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R Soc Open Sci ; 10(5): 221255, 2023 May.
Artículo en Inglés | MEDLINE | ID: mdl-37206965


In recent years, the scientific community has called for improvements in the credibility, robustness and reproducibility of research, characterized by increased interest and promotion of open and transparent research practices. While progress has been positive, there is a lack of consideration about how this approach can be embedded into undergraduate and postgraduate research training. Specifically, a critical overview of the literature which investigates how integrating open and reproducible science may influence student outcomes is needed. In this paper, we provide the first critical review of literature surrounding the integration of open and reproducible scholarship into teaching and learning and its associated outcomes in students. Our review highlighted how embedding open and reproducible scholarship appears to be associated with (i) students' scientific literacies (i.e. students' understanding of open research, consumption of science and the development of transferable skills); (ii) student engagement (i.e. motivation and engagement with learning, collaboration and engagement in open research) and (iii) students' attitudes towards science (i.e. trust in science and confidence in research findings). However, our review also identified a need for more robust and rigorous methods within pedagogical research, including more interventional and experimental evaluations of teaching practice. We discuss implications for teaching and learning scholarship.

Acta Psychol (Amst) ; 236: 103930, 2023 Jun.
Artículo en Inglés | MEDLINE | ID: mdl-37146384


Improving vaccination eagerness is crucial, especially during the ongoing COVID-19 pandemic and establishing new procedures to achieve that goal is highly important. Previous research (Roozenbeek & van der Linden, 2019a, 2019b) has indicated that playing the "Bad News" game, in which a player spreads fake news to gain followers, reduces people's belief in fake news. The goal of the present paper was to test an analogous new game called "COVID-19 Bad News (CBN)" to improve one's eagerness to vaccinate against coronavirus. CBN was constructed to examine whether creating and disseminating fake news focused on vaccinations and the COVID-19 pandemic has a similar effect and improves people's attitudes toward vaccination. Two experiments were conducted where participants played CBN or Tetris and afterwards evaluated the credibility of statements about vaccines against COVID-19 and finally filled out a questionnaire concerning their attitudes toward vaccination. The results show that playing CBN does not reduce evaluations of the credibility of all statements that are unfavorable to vaccines (false as well as true). Additionally, it does not enhance readiness to vaccinate. Future research and limitations are discussed.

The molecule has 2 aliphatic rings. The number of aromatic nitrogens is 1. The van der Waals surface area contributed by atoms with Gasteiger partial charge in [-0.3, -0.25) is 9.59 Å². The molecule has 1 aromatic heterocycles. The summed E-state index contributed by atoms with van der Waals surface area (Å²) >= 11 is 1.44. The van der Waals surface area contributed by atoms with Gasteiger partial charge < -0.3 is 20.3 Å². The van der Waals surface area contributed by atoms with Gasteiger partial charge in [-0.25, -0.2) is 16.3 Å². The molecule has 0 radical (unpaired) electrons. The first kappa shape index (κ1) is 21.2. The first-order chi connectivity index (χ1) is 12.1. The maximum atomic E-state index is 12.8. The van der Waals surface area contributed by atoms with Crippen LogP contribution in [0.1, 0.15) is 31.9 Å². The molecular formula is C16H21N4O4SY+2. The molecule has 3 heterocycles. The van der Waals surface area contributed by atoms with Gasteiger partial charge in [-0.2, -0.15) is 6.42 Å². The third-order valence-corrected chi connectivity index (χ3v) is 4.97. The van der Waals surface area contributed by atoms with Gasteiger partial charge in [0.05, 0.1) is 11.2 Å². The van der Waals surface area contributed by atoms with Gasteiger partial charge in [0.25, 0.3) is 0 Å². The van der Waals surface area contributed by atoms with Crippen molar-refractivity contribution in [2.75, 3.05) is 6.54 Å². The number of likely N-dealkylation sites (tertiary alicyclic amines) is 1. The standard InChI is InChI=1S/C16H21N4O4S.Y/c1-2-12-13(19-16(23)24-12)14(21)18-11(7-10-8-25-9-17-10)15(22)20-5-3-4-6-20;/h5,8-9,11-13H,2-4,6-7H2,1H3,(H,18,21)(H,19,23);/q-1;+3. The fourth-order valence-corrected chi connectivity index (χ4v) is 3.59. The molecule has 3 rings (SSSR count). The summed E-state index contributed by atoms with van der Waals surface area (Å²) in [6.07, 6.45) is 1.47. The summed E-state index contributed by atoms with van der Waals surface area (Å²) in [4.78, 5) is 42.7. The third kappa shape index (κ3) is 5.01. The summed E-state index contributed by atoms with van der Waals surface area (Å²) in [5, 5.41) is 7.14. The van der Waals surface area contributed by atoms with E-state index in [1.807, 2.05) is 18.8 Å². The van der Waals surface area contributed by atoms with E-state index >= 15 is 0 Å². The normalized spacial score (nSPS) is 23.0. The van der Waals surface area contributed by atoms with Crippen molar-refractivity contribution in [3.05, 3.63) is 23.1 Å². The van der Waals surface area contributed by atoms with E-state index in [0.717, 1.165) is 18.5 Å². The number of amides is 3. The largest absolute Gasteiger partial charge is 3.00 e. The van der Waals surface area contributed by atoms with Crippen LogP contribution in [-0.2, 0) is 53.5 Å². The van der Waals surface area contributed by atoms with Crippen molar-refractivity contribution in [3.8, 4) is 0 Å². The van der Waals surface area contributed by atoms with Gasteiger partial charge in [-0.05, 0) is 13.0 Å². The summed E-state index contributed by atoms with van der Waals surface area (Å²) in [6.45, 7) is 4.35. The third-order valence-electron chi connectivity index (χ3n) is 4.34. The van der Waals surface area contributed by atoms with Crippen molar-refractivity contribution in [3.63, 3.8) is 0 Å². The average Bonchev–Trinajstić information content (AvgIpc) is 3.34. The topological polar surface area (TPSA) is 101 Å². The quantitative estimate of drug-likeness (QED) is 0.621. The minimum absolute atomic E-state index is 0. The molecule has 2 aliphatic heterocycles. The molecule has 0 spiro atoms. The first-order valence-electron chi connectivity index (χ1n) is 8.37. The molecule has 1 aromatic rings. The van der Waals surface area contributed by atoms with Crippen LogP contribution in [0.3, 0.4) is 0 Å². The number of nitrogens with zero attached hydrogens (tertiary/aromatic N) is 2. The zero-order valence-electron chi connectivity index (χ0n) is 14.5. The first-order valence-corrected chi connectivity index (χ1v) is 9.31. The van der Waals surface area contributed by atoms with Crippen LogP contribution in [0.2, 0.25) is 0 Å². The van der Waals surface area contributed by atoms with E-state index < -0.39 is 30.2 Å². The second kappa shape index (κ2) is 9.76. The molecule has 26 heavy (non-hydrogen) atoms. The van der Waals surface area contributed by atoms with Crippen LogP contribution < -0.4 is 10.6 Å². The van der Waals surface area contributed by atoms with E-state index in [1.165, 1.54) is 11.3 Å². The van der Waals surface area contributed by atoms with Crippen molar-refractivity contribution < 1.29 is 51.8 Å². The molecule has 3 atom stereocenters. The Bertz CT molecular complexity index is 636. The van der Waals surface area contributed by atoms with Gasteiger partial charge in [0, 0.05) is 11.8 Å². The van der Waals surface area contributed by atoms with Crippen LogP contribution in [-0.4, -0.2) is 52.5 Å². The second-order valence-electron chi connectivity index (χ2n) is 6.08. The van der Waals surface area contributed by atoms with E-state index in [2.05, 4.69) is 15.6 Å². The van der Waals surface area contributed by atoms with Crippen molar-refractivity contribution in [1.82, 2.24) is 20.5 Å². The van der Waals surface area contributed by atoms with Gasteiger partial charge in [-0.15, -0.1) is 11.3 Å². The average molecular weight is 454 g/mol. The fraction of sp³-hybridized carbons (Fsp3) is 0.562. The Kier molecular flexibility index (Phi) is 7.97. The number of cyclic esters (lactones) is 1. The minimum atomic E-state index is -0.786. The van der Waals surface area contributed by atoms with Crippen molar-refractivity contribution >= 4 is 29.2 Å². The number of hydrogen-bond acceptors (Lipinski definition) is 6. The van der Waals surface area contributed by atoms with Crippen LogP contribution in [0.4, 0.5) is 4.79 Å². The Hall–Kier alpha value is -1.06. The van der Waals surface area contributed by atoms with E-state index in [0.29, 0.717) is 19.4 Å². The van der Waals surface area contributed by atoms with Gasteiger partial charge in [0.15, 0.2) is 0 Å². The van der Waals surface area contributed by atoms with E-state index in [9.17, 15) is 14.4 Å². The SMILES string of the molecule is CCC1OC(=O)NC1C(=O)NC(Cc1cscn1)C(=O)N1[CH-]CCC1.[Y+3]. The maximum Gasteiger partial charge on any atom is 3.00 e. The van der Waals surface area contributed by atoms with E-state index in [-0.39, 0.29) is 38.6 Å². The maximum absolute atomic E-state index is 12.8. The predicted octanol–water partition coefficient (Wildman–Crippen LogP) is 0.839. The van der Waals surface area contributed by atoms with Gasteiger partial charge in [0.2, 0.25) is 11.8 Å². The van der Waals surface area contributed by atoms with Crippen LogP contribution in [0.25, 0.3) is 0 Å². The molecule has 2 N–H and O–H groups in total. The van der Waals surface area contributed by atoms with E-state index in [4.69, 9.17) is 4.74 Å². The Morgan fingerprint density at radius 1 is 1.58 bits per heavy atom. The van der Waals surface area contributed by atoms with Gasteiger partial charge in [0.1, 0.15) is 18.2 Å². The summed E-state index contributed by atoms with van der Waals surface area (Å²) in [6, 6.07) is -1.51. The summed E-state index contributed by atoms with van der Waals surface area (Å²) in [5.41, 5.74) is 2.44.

COVID-19 , Juegos de Video , Humanos , COVID-19/prevención & control , Vacunas contra la COVID-19 , Desinformación , Pandemias
Am J Mens Health ; 17(1): 15579883231152154, 2023.
Artículo en Inglés | MEDLINE | ID: mdl-36721355


Unrealistic Optimism (UO) appears when comparing participants' risk estimates for themselves with an average peer, which typically results in lower risk estimates for the self. This article reports nuanced effects when comparison varies in terms of the gender of the peer. In three studies (total N = 2,468, representative sample), we assessed people's risk estimates for COVID-19 infections for peers with the same or other gender. If a peer's gender is not taken into account, previous studies were replicated: Compared with others, participants perceived themselves as less likely to get infected with COVID-19. Interestingly, this effect was qualified by gender: Respondents perceived women as less threatened than men because women are perceived as more cautious and compliant with medical guidelines.